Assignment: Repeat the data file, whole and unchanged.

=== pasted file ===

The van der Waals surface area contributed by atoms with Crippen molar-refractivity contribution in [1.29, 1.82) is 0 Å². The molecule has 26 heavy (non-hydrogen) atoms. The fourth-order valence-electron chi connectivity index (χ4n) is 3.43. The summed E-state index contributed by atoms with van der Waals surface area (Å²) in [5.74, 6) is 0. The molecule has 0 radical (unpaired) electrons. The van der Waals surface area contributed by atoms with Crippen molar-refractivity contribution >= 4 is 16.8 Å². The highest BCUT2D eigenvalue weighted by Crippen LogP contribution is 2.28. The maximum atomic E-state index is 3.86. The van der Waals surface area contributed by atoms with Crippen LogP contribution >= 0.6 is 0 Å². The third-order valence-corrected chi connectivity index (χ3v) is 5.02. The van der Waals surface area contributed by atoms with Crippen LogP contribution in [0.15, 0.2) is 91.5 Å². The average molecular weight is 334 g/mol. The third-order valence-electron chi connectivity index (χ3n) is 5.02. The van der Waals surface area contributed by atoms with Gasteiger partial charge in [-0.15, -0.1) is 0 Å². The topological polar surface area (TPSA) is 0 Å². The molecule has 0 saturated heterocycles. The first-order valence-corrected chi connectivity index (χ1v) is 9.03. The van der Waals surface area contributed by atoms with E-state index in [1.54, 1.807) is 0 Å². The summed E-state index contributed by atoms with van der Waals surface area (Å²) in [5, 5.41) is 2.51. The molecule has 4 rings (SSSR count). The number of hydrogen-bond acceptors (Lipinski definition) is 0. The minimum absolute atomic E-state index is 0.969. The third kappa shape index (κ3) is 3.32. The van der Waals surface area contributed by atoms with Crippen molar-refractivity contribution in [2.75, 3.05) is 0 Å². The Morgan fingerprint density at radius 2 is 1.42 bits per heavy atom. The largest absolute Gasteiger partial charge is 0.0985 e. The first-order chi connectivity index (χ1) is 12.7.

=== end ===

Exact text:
The van der Waals surface area contributed by atoms with Crippen molar-refractivity contribution in [1.29, 1.82) is 0 Å². The molecule has 26 heavy (non-hydrogen) atoms. The fourth-order valence-electron chi connectivity index (χ4n) is 3.43. The summed E-state index contributed by atoms with van der Waals surface area (Å²) in [5.74, 6) is 0. The molecule has 0 radical (unpaired) electrons. The van der Waals surface area contributed by atoms with Crippen molar-refractivity contribution >= 4 is 16.8 Å². The highest BCUT2D eigenvalue weighted by Crippen LogP contribution is 2.28. The maximum atomic E-state index is 3.86. The van der Waals surface area contributed by atoms with Crippen LogP contribution >= 0.6 is 0 Å². The third-order valence-corrected chi connectivity index (χ3v) is 5.02. The van der Waals surface area contributed by atoms with Crippen LogP contribution in [0.15, 0.2) is 91.5 Å². The average molecular weight is 334 g/mol. The third-order valence-electron chi connectivity index (χ3n) is 5.02. The van der Waals surface area contributed by atoms with Gasteiger partial charge in [-0.15, -0.1) is 0 Å². The topological polar surface area (TPSA) is 0 Å². The molecule has 0 saturated heterocycles. The first-order valence-corrected chi connectivity index (χ1v) is 9.03. The van der Waals surface area contributed by atoms with E-state index in [1.54, 1.807) is 0 Å². The summed E-state index contributed by atoms with van der Waals surface area (Å²) in [5, 5.41) is 2.51. The molecule has 4 rings (SSSR count). The number of hydrogen-bond acceptors (Lipinski definition) is 0. The minimum absolute atomic E-state index is 0.969. The third kappa shape index (κ3) is 3.32. The van der Waals surface area contributed by atoms with Crippen molar-refractivity contribution in [2.75, 3.05) is 0 Å². The Morgan fingerprint density at radius 2 is 1.42 bits per heavy atom. The largest absolute Gasteiger partial charge is 0.0985 e. The first-order chi connectivity index (χ1) is 12.7.